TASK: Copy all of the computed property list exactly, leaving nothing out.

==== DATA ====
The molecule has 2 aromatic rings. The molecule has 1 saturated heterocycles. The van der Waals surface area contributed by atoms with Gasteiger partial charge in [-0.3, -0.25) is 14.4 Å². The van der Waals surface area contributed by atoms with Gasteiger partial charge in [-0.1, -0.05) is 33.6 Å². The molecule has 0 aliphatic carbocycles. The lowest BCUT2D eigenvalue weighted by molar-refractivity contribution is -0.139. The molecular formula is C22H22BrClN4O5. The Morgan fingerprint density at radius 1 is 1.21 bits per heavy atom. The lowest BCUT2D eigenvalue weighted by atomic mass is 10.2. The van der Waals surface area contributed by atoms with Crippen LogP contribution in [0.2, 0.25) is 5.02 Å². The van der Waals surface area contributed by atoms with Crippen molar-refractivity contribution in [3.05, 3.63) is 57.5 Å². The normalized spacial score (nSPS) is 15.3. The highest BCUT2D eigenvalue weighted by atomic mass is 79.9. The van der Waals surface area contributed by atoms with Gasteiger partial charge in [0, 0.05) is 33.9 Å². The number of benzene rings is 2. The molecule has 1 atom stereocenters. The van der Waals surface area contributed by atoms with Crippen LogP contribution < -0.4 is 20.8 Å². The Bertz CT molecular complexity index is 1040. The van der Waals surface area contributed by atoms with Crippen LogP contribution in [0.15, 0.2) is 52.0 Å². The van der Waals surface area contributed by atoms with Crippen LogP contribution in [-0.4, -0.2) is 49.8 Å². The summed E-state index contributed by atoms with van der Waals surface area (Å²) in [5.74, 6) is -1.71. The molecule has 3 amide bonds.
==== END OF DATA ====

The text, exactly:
The molecule has 2 aromatic rings. The molecule has 1 saturated heterocycles. The van der Waals surface area contributed by atoms with Gasteiger partial charge in [-0.3, -0.25) is 14.4 Å². The van der Waals surface area contributed by atoms with Gasteiger partial charge in [-0.1, -0.05) is 33.6 Å². The molecule has 0 aliphatic carbocycles. The lowest BCUT2D eigenvalue weighted by molar-refractivity contribution is -0.139. The molecular formula is C22H22BrClN4O5. The Morgan fingerprint density at radius 1 is 1.21 bits per heavy atom. The lowest BCUT2D eigenvalue weighted by atomic mass is 10.2. The van der Waals surface area contributed by atoms with Crippen LogP contribution in [0.2, 0.25) is 5.02 Å². The van der Waals surface area contributed by atoms with Crippen molar-refractivity contribution in [3.05, 3.63) is 57.5 Å². The normalized spacial score (nSPS) is 15.3. The highest BCUT2D eigenvalue weighted by atomic mass is 79.9. The van der Waals surface area contributed by atoms with Gasteiger partial charge in [0, 0.05) is 33.9 Å². The number of benzene rings is 2. The molecule has 1 atom stereocenters. The van der Waals surface area contributed by atoms with Crippen LogP contribution < -0.4 is 20.8 Å². The Bertz CT molecular complexity index is 1040. The van der Waals surface area contributed by atoms with Crippen LogP contribution in [0.15, 0.2) is 52.0 Å². The van der Waals surface area contributed by atoms with Crippen LogP contribution in [-0.4, -0.2) is 49.8 Å². The summed E-state index contributed by atoms with van der Waals surface area (Å²) in [5.74, 6) is -1.71. The molecule has 3 amide bonds.